4. Submit as many poems as you want!

We do not put limits on how many poems a single poet submits. Submit one or submit one hundred — we’ll read them all!

5. Why not?

Lastly, we’d just like to ask — what’s the harm in trying? We do not share the poems with anyone else other than the contest judges and the poet retain all rights to the work. If he/she wins, great! If he/she doesn’t, the poet still has a work of art engineered by their very own heart.

Past winner Grace Catherine Hale with her family

Past winner Grace Catherine Hale with her family


So what are you waiting for? Download our entry form and submit your poem today. Deadline for all submissions is March 3rd.


Submitted by Lisa Kilian, Youth Services Librarian

Lisa Kilian's picture


Find more time to read in 2014!


As a librarian, it should not be a surprise that I am an avid reader. Not only do I love to read, but I find that a steady diet of good books challenges my mind and inspires and motivates me as a person.  If you’re a full-time college student, a busy professional, and/or a parent, you might feel like there’s no time in your day to fit in more reading. Well, I disagree.

You can fit more reading into your life while doing the things you are already doing. Below are a few suggestions to keep you reading while you go about your busy life:

1.   Have books in multiple places                              

I always have a book on my nightstand, in my car, and a digital download on my phone. This allows me to read at night, while I’m waiting in line at the bank, grocery store or drive thru, and as I run my errands. You would be surprised how much reading you can get done when it’s easily available.  That hour you spend at the doctor’s office or getting your oil changed can be an hour spent doing something you enjoy.

2.   Know what you want to read next       

Many people will finish a book and then say “I don’t know what to read next.” Whether it’s an old fashioned paper list or an app, keep a list of books you hear about that peak your interest. I use the Goodreads app. It allows me to search for a book by title, author or even scan in the ISBN number and add it to my “To-Read” list. It only takes a second and it keeps me reminded of titles I would have otherwise forgotten. You’d be surprised how fast your list will grow just from books promoted in magazines or on TV or that you see in a store.  Sites such as Amazon allow you to keep a “wish list” or you can use a social metadata website such as Librarything, Shelfari, Pinterest, or Bookish. All essentially give you the opportunity to have a virtual bookshelf, get recommendations based on what you read, and discuss books with other readers.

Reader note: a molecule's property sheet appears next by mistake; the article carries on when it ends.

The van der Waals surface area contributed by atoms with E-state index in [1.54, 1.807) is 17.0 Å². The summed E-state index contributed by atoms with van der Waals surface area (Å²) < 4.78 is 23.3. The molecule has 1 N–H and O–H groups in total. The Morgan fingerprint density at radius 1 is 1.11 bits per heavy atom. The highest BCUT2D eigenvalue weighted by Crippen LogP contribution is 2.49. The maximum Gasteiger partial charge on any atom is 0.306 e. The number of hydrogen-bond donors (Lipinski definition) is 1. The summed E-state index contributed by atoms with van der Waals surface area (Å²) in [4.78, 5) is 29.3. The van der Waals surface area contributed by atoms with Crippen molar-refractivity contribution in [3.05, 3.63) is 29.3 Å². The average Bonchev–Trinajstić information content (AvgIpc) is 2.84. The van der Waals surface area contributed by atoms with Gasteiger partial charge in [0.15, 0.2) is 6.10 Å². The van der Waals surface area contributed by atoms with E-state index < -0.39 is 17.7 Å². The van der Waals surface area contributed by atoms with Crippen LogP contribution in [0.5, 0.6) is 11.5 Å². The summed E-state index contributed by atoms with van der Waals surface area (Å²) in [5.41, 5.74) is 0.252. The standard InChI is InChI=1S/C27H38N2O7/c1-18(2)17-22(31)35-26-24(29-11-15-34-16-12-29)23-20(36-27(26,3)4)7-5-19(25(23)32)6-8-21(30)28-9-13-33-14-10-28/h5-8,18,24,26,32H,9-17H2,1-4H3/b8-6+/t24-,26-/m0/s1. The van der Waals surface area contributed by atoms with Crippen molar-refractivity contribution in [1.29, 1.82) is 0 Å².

3.   Read while exercising       

If you exercise already, add reading to that time. I have found that large print books work well while using the elliptical or treadmill, and listening to a downloaded book makes a walk go by super fast.

4.   Stop with all the rules       

Many of us, because of school or strict parents somehow got the idea that if you start a book you must finish it before going to another. Well, unless you’re still a student there is no mandatory reading list. If you start a book and lose interest, move on. There will be no quiz over it on Friday.  Reading should be an enjoyable hobby not a chore.  Speaking of chores, audio books make the time pass while mopping, folding clothes, cooking or doing any number of tasks around the house.

5.   Cut down on TV and Internet       

I’m not one of those hippies that will tell you to throw your TV out the window or turn it into a fish tank. I happen to watch several TV shows and the news and enjoy my smart phone, favorite blogs and Twitter, but it’s easy to get sucked into a vortex of addiction to these things that will steal precious time from you if you let them. Instead, decide what works for you. For example, I generally check my Facebook, Twitter feed and personal email once a day, usually in the morning or in the evening after work. Once I’ve checked it for that day it’s done – I rarely go back until the next day unless I’m anxiously awaiting a response or have a specific reason to check back.  I enjoy watching TV, but if I’m seeing the same news story for the 10th time or Friends episode for the 100th I turn it off. I generally DVR the shows I do like and watch them on my own time. Fast forwarding through commercials saves time, or if you’re watching live you can read during commercials. You’ll be surprised how often you keep reading and forget about the TV show.